Tsverukai Murape (not real name), a Checheche villager who has been sharing two rooms with her husband since the beginning of the lockdown claimed she has been assaulted eight times in the presence of their two teenage children.
By Desdemona Munengwa
“Without work, my husband has not been able to fend for us and all he has been doing is to buy those cheap and illicit beers which he says helps him relieve stress and the results have been violence against me and my children,” said Murape.
She has tried to sell second hand clothes at the Growth Point in order to sustain the family but reckons it has not been easy as people do not have money to buy enough items for her to go home with a bottle of cooking oil and mealie -meal to cook for her husband and children.
When she gets home with a few dollars from her daily sale, her husband would sometimes steal from her and when she confronts him, she is assaulted in front of her hungry children.
She has tried reporting her husband to the police but often times, she ends up withdrawing the case due to pressure from her in-laws.
Murape’s story has become common in most societies in Zimbabwe since government imposed the first lockdown in March last year.
With the economy struggling due to the pandemic, women and girls have been the most affected.
According to the Musasa Project, a total of 2 768 cases related to violence against women and girls have been recorded in Bulawayo and other parts of the country from March to June 2020, a rise by 70 percent.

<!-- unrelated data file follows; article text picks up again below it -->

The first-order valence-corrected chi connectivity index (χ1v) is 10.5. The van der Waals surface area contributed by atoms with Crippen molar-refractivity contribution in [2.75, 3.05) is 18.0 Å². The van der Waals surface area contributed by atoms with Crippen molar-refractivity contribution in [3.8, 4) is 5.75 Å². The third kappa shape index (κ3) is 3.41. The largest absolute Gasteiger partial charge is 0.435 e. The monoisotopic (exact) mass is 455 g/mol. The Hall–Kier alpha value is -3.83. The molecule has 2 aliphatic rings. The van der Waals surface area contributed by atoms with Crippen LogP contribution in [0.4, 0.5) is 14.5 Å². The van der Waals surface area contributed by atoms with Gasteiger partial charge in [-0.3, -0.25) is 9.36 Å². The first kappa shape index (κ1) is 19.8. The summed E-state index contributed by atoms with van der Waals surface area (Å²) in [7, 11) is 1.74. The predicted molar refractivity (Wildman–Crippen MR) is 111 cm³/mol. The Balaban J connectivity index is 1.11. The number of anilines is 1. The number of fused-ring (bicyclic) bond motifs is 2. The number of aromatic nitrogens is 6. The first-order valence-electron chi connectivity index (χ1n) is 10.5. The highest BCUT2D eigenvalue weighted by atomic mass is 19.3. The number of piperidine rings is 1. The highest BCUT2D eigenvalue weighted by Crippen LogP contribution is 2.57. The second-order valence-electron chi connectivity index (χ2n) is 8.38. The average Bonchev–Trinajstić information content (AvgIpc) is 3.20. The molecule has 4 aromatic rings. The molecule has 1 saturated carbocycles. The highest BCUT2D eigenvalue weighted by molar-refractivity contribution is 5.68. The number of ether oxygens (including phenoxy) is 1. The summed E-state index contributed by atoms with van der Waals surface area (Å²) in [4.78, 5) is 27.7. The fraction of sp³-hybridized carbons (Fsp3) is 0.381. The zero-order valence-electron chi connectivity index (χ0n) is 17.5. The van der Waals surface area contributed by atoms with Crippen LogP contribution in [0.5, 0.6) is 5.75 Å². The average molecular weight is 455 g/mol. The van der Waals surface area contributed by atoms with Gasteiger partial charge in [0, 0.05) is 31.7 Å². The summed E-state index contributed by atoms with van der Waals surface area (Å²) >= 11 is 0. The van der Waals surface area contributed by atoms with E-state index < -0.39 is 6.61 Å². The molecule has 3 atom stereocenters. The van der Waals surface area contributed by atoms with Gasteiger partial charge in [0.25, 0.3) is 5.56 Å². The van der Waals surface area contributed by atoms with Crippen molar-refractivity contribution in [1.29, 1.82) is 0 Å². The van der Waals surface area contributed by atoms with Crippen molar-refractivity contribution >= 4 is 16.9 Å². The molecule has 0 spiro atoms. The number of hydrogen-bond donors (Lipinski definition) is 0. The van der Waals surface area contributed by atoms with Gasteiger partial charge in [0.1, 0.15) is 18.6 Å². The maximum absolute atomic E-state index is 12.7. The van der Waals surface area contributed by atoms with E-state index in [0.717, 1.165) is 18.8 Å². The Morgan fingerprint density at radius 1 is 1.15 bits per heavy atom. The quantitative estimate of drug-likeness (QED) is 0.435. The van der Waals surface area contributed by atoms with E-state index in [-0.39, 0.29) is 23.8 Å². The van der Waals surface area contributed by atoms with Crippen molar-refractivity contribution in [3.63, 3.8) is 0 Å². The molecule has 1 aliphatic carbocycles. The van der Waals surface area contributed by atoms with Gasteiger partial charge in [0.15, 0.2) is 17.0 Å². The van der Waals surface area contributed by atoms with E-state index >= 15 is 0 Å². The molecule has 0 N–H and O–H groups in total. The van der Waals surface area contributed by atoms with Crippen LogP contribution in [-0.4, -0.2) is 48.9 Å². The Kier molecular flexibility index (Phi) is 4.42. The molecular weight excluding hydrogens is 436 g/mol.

“Statistics indicate that 94% of the cases are women who are being exploited sexually, economically and physically with 90% of the cases being partner violence and physical violence recording 38%,” Musasa Project said.
United Nations Development Programme (UNDP) cited pre-existing toxic social norms and gender inequalities, economic and social stress caused by the COVID-19 pandemic, coupled with restricted movement and social isolation measures, have led to an exponential increase in Gender Based Violence.
Also Joyce Musandu, an 18-year old girl who stays with her parents and two siblings in a three roomed house in Chipinge said, since the lockdown, her father has been extremely depressed and finding comfort in illicit brew known as musombodiya that he takes almost every day.
Chipinge Rural District Council Ward 6 Councilor, Mr Mukwapati encouraged women to engage in small businesses or projects to widen their sources of income to curb poverty and gender-based violence.
Mukwapati also urged women to take advantage of online marketing platforms to boost their businesses during the Covid-19 pandemic.